Parental alienation adds an extra challenge to Australian family law's already difficult divorce and separation process. Here, our Family Law team explains everything you need to know about parental alienation - including specific examples and your legal rights if you believe you are experiencing it.

Parental alienation: Its origins explained

Parental alienation can be traced back to the work of American psychologist Richard Gardner which emerged in 1985. During this time Parental Alienation Syndrome was used to describe “a mental condition suffered by children who have become alienated from one parent by the other”.

Today, this term continues to be used in the legal system - and specifically in the Australian Family Law Courts - to describe “the deliberate actions of one parent to disrupt and prevent children’s ongoing relationships with their other parent.”

What are some examples of parental alienation?

Parental alienation contradicts the principles of family law which aim to protect a child’s right to a meaningful relationship with both their parents. It can be considered a form of abuse. This is because when one parent comes between the relationship their child has with the other parent it can lead to long-term damage - including estrangement of a child from the parent.

So how can you recognise if your former partner’s behaviour might qualify as contributing to parental alienation? Because it’s often subtle, it’s not always easy to spot. However, according to Australian Family Law, parental alienation can occur in a range of ways.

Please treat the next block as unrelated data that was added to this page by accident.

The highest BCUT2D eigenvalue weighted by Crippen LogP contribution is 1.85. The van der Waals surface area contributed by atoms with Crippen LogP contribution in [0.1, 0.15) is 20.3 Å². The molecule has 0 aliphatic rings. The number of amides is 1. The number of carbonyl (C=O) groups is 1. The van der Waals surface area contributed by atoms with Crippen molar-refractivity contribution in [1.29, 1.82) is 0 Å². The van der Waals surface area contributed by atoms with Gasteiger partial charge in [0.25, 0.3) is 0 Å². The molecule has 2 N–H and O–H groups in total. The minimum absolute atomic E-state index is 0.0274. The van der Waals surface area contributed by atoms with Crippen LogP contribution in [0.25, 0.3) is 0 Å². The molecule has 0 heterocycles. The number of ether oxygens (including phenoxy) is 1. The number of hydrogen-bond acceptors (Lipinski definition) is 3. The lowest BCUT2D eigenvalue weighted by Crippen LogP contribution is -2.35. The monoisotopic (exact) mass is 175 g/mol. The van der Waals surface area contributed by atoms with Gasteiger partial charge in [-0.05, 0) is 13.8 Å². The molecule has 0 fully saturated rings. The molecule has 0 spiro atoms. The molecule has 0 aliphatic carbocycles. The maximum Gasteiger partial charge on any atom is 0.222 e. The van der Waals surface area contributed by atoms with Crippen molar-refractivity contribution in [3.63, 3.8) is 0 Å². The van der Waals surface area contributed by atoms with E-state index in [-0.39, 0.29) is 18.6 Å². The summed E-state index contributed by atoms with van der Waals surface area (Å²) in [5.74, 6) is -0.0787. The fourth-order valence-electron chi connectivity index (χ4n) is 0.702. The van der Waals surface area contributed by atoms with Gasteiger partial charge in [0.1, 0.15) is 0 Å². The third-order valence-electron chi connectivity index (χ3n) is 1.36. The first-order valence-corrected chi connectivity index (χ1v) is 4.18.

Some of the most common examples include:

  • Preventing a parent from seeing or talking to their child
  • Controlling and monitoring how a parent communicates with their child (such as intercepting phone calls and text messages)
  • Deliberately and purposefully restricting a child’s availability to the other parent
  • Disturbing plans that would allow a child to spend time with their parents
  • Breaking conditions of a shared parenting plan
  • Belittling or criticising the other parent in front of the child
  • Sharing unnecessary details of the separation or divorce with the child
  • Suggesting the child has been abused by the other parent (without material proof)

Your legal rights

When dealing with parental alienation, your first approach should generally be centred around alternative dispute resolutions - such as mediation. If unsuccessful the matter may proceed to court, where a judge will consider a child’s best interests.

According to Section 60CC of the Family Law Act 1975, the primary considerations for this best interest standard are:

“(a) the benefit to the child of having a meaningful relationship with both of the child’s parents; and (b) the need to protect the child from physical or psychological harm from being subjected to, or exposed to, abuse, neglect or family violence.”

If it can be proven that there is evidence of family violence, (either physical or psychological) then the need to protect the child from these harms will trump any other consideration.

New South Lawyers’ communications are intended to provide commentary and general information. They should not be relied upon as legal advice. Formal legal advice should be sought in particular transactions or on matters of interest arising from this communication.

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